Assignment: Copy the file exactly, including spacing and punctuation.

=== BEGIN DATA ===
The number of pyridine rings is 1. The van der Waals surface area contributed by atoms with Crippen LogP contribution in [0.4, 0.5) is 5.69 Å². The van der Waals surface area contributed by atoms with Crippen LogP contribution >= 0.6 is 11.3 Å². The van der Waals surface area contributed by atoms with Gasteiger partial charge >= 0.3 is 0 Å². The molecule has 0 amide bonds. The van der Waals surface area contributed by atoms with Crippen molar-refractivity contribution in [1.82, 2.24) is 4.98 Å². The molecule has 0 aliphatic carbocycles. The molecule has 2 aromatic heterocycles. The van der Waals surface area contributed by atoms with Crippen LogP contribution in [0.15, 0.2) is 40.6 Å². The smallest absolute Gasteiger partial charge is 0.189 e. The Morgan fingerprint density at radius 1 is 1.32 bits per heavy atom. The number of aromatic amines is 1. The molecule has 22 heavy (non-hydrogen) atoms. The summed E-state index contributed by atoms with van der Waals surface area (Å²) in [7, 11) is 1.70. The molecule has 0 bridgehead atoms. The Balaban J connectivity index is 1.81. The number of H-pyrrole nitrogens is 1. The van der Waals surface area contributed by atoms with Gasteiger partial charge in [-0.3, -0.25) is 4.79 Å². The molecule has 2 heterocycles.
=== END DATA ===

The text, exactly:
The number of pyridine rings is 1. The van der Waals surface area contributed by atoms with Crippen LogP contribution in [0.4, 0.5) is 5.69 Å². The van der Waals surface area contributed by atoms with Crippen LogP contribution >= 0.6 is 11.3 Å². The van der Waals surface area contributed by atoms with Gasteiger partial charge >= 0.3 is 0 Å². The molecule has 0 amide bonds. The van der Waals surface area contributed by atoms with Crippen molar-refractivity contribution in [1.82, 2.24) is 4.98 Å². The molecule has 0 aliphatic carbocycles. The molecule has 2 aromatic heterocycles. The van der Waals surface area contributed by atoms with Crippen LogP contribution in [0.15, 0.2) is 40.6 Å². The smallest absolute Gasteiger partial charge is 0.189 e. The Morgan fingerprint density at radius 1 is 1.32 bits per heavy atom. The number of aromatic amines is 1. The molecule has 22 heavy (non-hydrogen) atoms. The summed E-state index contributed by atoms with van der Waals surface area (Å²) in [7, 11) is 1.70. The molecule has 0 bridgehead atoms. The Balaban J connectivity index is 1.81. The number of H-pyrrole nitrogens is 1. The van der Waals surface area contributed by atoms with Gasteiger partial charge in [-0.3, -0.25) is 4.79 Å². The molecule has 2 heterocycles.